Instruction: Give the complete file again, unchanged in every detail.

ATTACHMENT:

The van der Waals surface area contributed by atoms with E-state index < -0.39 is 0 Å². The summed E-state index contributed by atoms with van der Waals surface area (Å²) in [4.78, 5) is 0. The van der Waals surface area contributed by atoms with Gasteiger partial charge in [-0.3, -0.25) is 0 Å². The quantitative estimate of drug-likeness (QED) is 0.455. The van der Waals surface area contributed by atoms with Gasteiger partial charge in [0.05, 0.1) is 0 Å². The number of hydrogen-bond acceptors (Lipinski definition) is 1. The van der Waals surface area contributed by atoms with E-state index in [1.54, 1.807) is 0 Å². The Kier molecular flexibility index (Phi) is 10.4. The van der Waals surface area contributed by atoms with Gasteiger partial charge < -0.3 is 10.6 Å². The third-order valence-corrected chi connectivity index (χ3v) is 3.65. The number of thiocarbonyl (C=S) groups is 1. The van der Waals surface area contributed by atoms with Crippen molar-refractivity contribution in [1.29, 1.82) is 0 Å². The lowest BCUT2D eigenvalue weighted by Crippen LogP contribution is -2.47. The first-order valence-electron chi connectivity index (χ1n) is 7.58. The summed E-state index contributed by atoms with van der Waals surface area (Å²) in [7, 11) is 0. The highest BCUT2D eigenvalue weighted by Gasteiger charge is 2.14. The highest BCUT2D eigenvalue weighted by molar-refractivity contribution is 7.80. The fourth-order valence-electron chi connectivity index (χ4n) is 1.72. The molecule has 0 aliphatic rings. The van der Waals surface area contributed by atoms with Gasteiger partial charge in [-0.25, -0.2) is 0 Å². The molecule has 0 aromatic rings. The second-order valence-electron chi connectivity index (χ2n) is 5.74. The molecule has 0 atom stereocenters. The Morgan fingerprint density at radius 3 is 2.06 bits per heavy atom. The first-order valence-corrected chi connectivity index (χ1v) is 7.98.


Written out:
The van der Waals surface area contributed by atoms with E-state index < -0.39 is 0 Å². The summed E-state index contributed by atoms with van der Waals surface area (Å²) in [4.78, 5) is 0. The van der Waals surface area contributed by atoms with Gasteiger partial charge in [-0.3, -0.25) is 0 Å². The quantitative estimate of drug-likeness (QED) is 0.455. The van der Waals surface area contributed by atoms with Gasteiger partial charge in [0.05, 0.1) is 0 Å². The number of hydrogen-bond acceptors (Lipinski definition) is 1. The van der Waals surface area contributed by atoms with E-state index in [1.54, 1.807) is 0 Å². The Kier molecular flexibility index (Phi) is 10.4. The van der Waals surface area contributed by atoms with Gasteiger partial charge < -0.3 is 10.6 Å². The third-order valence-corrected chi connectivity index (χ3v) is 3.65. The number of thiocarbonyl (C=S) groups is 1. The van der Waals surface area contributed by atoms with Crippen molar-refractivity contribution in [1.29, 1.82) is 0 Å². The lowest BCUT2D eigenvalue weighted by Crippen LogP contribution is -2.47. The first-order valence-electron chi connectivity index (χ1n) is 7.58. The summed E-state index contributed by atoms with van der Waals surface area (Å²) in [7, 11) is 0. The highest BCUT2D eigenvalue weighted by Gasteiger charge is 2.14. The highest BCUT2D eigenvalue weighted by molar-refractivity contribution is 7.80. The fourth-order valence-electron chi connectivity index (χ4n) is 1.72. The molecule has 0 aliphatic rings. The van der Waals surface area contributed by atoms with Gasteiger partial charge in [-0.25, -0.2) is 0 Å². The molecule has 0 aromatic rings. The second-order valence-electron chi connectivity index (χ2n) is 5.74. The molecule has 0 atom stereocenters. The Morgan fingerprint density at radius 3 is 2.06 bits per heavy atom. The first-order valence-corrected chi connectivity index (χ1v) is 7.98.